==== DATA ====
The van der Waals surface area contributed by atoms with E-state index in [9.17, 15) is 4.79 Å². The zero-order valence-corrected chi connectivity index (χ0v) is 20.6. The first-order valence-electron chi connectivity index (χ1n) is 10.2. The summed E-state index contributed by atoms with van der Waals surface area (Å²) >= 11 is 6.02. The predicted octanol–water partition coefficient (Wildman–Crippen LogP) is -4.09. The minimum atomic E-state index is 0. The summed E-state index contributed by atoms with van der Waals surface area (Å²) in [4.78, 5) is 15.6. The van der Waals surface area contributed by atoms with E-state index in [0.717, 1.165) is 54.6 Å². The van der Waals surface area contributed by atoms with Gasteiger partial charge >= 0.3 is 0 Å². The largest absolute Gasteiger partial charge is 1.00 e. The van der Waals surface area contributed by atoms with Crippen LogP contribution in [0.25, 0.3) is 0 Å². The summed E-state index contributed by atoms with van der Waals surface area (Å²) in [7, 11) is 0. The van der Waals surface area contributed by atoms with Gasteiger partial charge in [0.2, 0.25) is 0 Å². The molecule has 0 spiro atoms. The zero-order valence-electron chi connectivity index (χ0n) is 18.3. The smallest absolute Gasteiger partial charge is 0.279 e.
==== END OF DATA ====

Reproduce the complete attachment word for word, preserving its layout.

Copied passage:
The van der Waals surface area contributed by atoms with E-state index in [9.17, 15) is 4.79 Å². The zero-order valence-corrected chi connectivity index (χ0v) is 20.6. The first-order valence-electron chi connectivity index (χ1n) is 10.2. The summed E-state index contributed by atoms with van der Waals surface area (Å²) >= 11 is 6.02. The predicted octanol–water partition coefficient (Wildman–Crippen LogP) is -4.09. The minimum atomic E-state index is 0. The summed E-state index contributed by atoms with van der Waals surface area (Å²) in [4.78, 5) is 15.6. The van der Waals surface area contributed by atoms with E-state index in [0.717, 1.165) is 54.6 Å². The van der Waals surface area contributed by atoms with Gasteiger partial charge >= 0.3 is 0 Å². The largest absolute Gasteiger partial charge is 1.00 e. The van der Waals surface area contributed by atoms with Crippen LogP contribution in [0.25, 0.3) is 0 Å². The summed E-state index contributed by atoms with van der Waals surface area (Å²) in [7, 11) is 0. The van der Waals surface area contributed by atoms with Gasteiger partial charge in [0.2, 0.25) is 0 Å². The molecule has 0 spiro atoms. The zero-order valence-electron chi connectivity index (χ0n) is 18.3. The smallest absolute Gasteiger partial charge is 0.279 e.